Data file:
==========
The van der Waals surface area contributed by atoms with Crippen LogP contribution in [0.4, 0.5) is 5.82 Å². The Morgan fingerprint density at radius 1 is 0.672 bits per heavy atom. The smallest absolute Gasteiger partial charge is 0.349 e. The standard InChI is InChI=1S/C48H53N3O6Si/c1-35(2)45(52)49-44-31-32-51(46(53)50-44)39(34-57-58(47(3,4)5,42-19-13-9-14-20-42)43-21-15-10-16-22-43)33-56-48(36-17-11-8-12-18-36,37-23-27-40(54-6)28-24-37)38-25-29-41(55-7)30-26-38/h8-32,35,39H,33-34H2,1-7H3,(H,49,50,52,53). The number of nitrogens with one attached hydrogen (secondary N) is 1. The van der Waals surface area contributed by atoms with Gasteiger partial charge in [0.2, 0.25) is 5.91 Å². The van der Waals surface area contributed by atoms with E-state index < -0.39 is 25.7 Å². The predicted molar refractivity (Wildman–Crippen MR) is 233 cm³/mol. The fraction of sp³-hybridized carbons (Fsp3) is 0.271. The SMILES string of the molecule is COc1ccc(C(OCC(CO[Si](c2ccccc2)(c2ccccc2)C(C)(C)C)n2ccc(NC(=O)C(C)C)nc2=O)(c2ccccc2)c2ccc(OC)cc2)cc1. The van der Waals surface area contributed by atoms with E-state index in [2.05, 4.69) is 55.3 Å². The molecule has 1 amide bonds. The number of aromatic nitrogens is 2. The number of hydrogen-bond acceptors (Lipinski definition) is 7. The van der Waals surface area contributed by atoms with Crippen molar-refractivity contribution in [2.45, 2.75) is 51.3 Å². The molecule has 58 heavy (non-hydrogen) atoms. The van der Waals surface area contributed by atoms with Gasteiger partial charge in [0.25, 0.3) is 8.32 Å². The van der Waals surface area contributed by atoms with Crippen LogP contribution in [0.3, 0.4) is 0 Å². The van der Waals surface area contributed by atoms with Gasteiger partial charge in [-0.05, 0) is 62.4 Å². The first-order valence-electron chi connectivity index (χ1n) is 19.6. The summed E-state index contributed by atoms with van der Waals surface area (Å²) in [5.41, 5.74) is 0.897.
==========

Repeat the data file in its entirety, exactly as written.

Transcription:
The van der Waals surface area contributed by atoms with Crippen LogP contribution in [0.4, 0.5) is 5.82 Å². The Morgan fingerprint density at radius 1 is 0.672 bits per heavy atom. The smallest absolute Gasteiger partial charge is 0.349 e. The standard InChI is InChI=1S/C48H53N3O6Si/c1-35(2)45(52)49-44-31-32-51(46(53)50-44)39(34-57-58(47(3,4)5,42-19-13-9-14-20-42)43-21-15-10-16-22-43)33-56-48(36-17-11-8-12-18-36,37-23-27-40(54-6)28-24-37)38-25-29-41(55-7)30-26-38/h8-32,35,39H,33-34H2,1-7H3,(H,49,50,52,53). The number of nitrogens with one attached hydrogen (secondary N) is 1. The van der Waals surface area contributed by atoms with Gasteiger partial charge in [0.2, 0.25) is 5.91 Å². The van der Waals surface area contributed by atoms with E-state index < -0.39 is 25.7 Å². The predicted molar refractivity (Wildman–Crippen MR) is 233 cm³/mol. The fraction of sp³-hybridized carbons (Fsp3) is 0.271. The SMILES string of the molecule is COc1ccc(C(OCC(CO[Si](c2ccccc2)(c2ccccc2)C(C)(C)C)n2ccc(NC(=O)C(C)C)nc2=O)(c2ccccc2)c2ccc(OC)cc2)cc1. The van der Waals surface area contributed by atoms with E-state index in [2.05, 4.69) is 55.3 Å². The molecule has 1 amide bonds. The number of aromatic nitrogens is 2. The number of hydrogen-bond acceptors (Lipinski definition) is 7. The van der Waals surface area contributed by atoms with Crippen molar-refractivity contribution in [2.45, 2.75) is 51.3 Å². The molecule has 58 heavy (non-hydrogen) atoms. The van der Waals surface area contributed by atoms with Gasteiger partial charge in [0.25, 0.3) is 8.32 Å². The van der Waals surface area contributed by atoms with Crippen LogP contribution in [0.3, 0.4) is 0 Å². The van der Waals surface area contributed by atoms with Gasteiger partial charge in [-0.05, 0) is 62.4 Å². The first-order valence-electron chi connectivity index (χ1n) is 19.6. The summed E-state index contributed by atoms with van der Waals surface area (Å²) in [5.41, 5.74) is 0.897.